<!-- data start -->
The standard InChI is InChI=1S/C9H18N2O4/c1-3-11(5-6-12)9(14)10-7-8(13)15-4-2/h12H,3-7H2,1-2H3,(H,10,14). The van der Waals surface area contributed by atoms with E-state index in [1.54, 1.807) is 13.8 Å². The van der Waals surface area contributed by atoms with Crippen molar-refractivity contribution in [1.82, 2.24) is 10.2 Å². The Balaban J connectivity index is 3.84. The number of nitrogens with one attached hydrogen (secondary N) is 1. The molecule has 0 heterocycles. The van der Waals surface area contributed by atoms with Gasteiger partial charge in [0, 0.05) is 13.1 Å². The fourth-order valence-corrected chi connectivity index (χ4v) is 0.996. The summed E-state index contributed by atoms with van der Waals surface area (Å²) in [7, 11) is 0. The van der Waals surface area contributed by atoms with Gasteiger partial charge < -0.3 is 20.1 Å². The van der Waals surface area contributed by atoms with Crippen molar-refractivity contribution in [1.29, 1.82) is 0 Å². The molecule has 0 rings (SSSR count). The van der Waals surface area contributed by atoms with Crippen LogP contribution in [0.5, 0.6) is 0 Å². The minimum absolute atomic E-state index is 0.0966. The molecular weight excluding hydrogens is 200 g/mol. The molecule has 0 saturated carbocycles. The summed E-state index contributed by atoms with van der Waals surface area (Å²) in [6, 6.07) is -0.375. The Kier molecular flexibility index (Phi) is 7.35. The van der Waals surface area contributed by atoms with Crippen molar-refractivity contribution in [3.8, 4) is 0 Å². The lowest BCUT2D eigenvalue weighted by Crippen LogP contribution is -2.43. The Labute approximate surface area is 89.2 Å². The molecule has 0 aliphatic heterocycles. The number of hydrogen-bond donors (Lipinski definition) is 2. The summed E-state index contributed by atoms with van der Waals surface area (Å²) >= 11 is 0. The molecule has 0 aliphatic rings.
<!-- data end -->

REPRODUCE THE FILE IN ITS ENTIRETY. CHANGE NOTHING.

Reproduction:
The standard InChI is InChI=1S/C9H18N2O4/c1-3-11(5-6-12)9(14)10-7-8(13)15-4-2/h12H,3-7H2,1-2H3,(H,10,14). The van der Waals surface area contributed by atoms with E-state index in [1.54, 1.807) is 13.8 Å². The van der Waals surface area contributed by atoms with Crippen molar-refractivity contribution in [1.82, 2.24) is 10.2 Å². The Balaban J connectivity index is 3.84. The number of nitrogens with one attached hydrogen (secondary N) is 1. The molecule has 0 heterocycles. The van der Waals surface area contributed by atoms with Gasteiger partial charge in [0, 0.05) is 13.1 Å². The fourth-order valence-corrected chi connectivity index (χ4v) is 0.996. The summed E-state index contributed by atoms with van der Waals surface area (Å²) in [7, 11) is 0. The van der Waals surface area contributed by atoms with Gasteiger partial charge < -0.3 is 20.1 Å². The van der Waals surface area contributed by atoms with Crippen molar-refractivity contribution in [1.29, 1.82) is 0 Å². The molecule has 0 rings (SSSR count). The van der Waals surface area contributed by atoms with Crippen LogP contribution in [0.5, 0.6) is 0 Å². The minimum absolute atomic E-state index is 0.0966. The molecular weight excluding hydrogens is 200 g/mol. The molecule has 0 saturated carbocycles. The summed E-state index contributed by atoms with van der Waals surface area (Å²) in [6, 6.07) is -0.375. The Kier molecular flexibility index (Phi) is 7.35. The van der Waals surface area contributed by atoms with Crippen molar-refractivity contribution in [3.8, 4) is 0 Å². The lowest BCUT2D eigenvalue weighted by Crippen LogP contribution is -2.43. The Labute approximate surface area is 89.2 Å². The molecule has 0 aliphatic heterocycles. The number of hydrogen-bond donors (Lipinski definition) is 2. The summed E-state index contributed by atoms with van der Waals surface area (Å²) >= 11 is 0. The molecule has 0 aliphatic rings.